Harshagupta, Harṣagupta: 3 definitions

Introduction

Introduction:

Harshagupta means something in Hinduism, Sanskrit. If you want to know the exact meaning, history, etymology or English translation of this term then check out the descriptions on this page. Add your comment or reference to a book if you want to contribute to this summary article.

The Sanskrit term Harṣagupta can be transliterated into English as Harsagupta or Harshagupta, using the IAST transliteration scheme (?).

In Hinduism

Kavya (poetry)

[«previous next»] — Harshagupta in Kavya glossary
Source: Wisdom Library: Kathāsaritsāgara

Harṣagupta (हर्षगुप्त) is the name of a merchant from Tāmraliptī, according to the Kathāsaritsāgara, chapter 36. Accordingly, “... and in the meanwhile a merchant named Harṣagupta, who had arrived from Tāmraliptī, having heard of that event, came there full of curiosity. And in his train there came a servant of the name of Śīlavatī, who was devoted to her husband”.

The story of Harṣagupta was narrated by Ratnaprabhā in order to demonstrate that “women of good family are guarded by their own virtue as their only chamberlain; but even God himself can scarcely guard the unchaste” in other words, “in no case can anyone guard a woman by force in this world, but the young woman of good family is ever protected by the pure restraint of her own chastity”.

The Kathāsaritsāgara (‘ocean of streams of story’), mentioning Harṣagupta, is a famous Sanskrit epic story revolving around prince Naravāhanadatta and his quest to become the emperor of the vidyādharas (celestial beings). The work is said to have been an adaptation of Guṇāḍhya’s Bṛhatkathā consisting of 100,000 verses, which in turn is part of a larger work containing 700,000 verses.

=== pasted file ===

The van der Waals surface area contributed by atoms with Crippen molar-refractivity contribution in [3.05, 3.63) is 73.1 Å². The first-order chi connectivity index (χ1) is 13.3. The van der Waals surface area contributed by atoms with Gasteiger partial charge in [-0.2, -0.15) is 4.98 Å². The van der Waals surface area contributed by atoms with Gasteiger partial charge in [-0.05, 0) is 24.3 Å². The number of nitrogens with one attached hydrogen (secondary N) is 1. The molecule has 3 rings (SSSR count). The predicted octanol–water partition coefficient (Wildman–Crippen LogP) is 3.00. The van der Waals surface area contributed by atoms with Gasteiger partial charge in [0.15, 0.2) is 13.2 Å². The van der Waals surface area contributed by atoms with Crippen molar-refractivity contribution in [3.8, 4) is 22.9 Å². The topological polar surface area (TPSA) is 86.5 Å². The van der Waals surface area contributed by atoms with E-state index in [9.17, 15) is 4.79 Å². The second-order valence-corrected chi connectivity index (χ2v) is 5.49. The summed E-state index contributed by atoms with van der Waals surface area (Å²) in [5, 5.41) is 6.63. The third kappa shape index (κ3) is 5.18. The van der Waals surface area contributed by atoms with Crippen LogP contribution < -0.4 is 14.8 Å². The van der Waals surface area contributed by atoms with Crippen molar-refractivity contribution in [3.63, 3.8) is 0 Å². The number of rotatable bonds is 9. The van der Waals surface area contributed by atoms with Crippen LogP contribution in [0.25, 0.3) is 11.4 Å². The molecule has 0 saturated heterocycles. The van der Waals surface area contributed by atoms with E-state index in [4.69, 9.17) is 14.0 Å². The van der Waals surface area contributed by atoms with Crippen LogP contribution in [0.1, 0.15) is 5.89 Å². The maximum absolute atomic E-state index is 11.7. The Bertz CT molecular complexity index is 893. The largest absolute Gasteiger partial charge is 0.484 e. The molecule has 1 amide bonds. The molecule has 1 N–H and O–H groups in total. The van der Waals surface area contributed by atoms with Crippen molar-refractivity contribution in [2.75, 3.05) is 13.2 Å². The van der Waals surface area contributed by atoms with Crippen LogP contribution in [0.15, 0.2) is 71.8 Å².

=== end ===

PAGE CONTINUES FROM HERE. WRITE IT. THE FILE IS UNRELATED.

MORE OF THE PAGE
context information

Kavya (काव्य, kavya) refers to Sanskrit poetry, a popular ancient Indian tradition of literature. There have been many Sanskrit poets over the ages, hailing from ancient India and beyond. This topic includes mahakavya, or ‘epic poetry’ and natya, or ‘dramatic poetry’.

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Languages of India and abroad

Sanskrit dictionary

[«previous next»] — Harshagupta in Sanskrit glossary
Source: Cologne Digital Sanskrit Dictionaries: Monier-Williams Sanskrit-English Dictionary

Harṣagupta (हर्षगुप्त):—[=harṣa-gupta] [from harṣa] m. Name of a man, [Kathāsaritsāgara]

[Sanskrit to German] (Deutsch Wörterbuch)

Source: Cologne Digital Sanskrit Dictionaries: Böhtlingk and Roth Grosses Petersburger Wörterbuch

Harṣagupta (हर्षगुप्त):—m. Nomen proprium eines Mannes [Kathāsaritsāgara 36, 37. fgg.]

context information

Sanskrit, also spelled संस्कृतम् (saṃskṛtam), is an ancient language of India commonly seen as the grandmother of the Indo-European language family (even English!). Closely allied with Prakrit and Pali, Sanskrit is more exhaustive in both grammar and terms and has the most extensive collection of literature in the world, greatly surpassing its sister-languages Greek and Latin.

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